On the opening day of the congress, Xi gave a speech for around 104 minutes, roughly half of his speech in the 19th Congress. During the speech, he defended China's zero-COVID approach to the COVID-19 pandemic in mainland China, said that Hong Kong had "a major transition from chaos to governance", advocated for Taiwan's "peaceful reunification" but vowed to not renounce the use of force, advocated for "common prosperity," and denounced corruption. On China's position on the world stage, he said that "China’s international influence, appeal and power to shape the world has significantly increased". Overall, the speech was said to be showing continuity rather than change.
The Congress saw several amendments to the CCP Constitution, adding the Two Establishes and Two Safeguards, which call for establishing the status of Xi Jinping as the core of the CCP and establishing the guiding role of Xi Jinping Thought. The amendments included adding opposition to Taiwan independence.
The CCP General Secretary Xi Jinping secured an unprecedented third term as China's leader. The newly elected members of the 20th Politburo Standing Committee in addition to Xi were, in their orders of precedence:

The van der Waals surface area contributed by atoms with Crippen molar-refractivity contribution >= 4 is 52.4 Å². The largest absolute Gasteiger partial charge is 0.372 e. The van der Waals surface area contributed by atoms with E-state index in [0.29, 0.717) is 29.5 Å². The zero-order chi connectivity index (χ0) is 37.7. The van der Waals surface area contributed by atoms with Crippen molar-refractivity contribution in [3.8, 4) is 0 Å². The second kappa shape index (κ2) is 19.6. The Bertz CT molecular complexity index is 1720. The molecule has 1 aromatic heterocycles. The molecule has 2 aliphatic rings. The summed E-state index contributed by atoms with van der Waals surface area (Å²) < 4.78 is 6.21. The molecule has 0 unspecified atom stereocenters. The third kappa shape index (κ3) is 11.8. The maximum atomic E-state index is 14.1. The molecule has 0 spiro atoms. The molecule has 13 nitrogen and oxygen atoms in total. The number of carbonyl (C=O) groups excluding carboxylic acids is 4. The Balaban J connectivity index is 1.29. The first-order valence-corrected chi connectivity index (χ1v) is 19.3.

Main article: Hu Jintao's removal from the 20th National Congress of the Chinese Communist Party
At the closing ceremony on 22 October 2022, Hu Jintao, the former General Secretary of the CCP and President of China preceding Xi, who had been sitting next to Xi, was "inexplicably" pulled from his seat and escorted out of the hall by two men in suits and with name badges. According to Agence France-Presse journalists, Hu "initially seemed reluctant to leave." Xi Jinping appeared wholly unconcerned but Li Zhanshu and Wang Huning, both sitting to Hu's left, appeared visibly concerned. Li Zhanshu attempted to help him until being pulled back by Wang Huning. Hu nudged and whispered to Xi, and gave a pat on the back of Premier Li Keqiang before being led away. No Politburo members at the front row showed any visible reaction towards Hu's removal.
This incident occurred before the congressional voting on the report of the 19th Central Committee, the work report of the 19th Central Commission for Discipline Inspection, and an amendment to the Party Constitution. Hu was absent from the voting due to this incident. Subsequent official voting results showed that all proposals passed unanimously with no abstentions or negative votes. The 20th Central Committee was also elected on the same day; Xi Jinping and Wang Huning were among the members of the new Central Committee while Li Keqiang, Li Zhanshu and Wang Yang were not.
Xinhua News Agency, China's official press agency, stated on Twitter that "When [Hu] was not feeling well during the session, his staff, for his health, accompanied him to a room next to the meeting venue for a rest. Now, he is much better."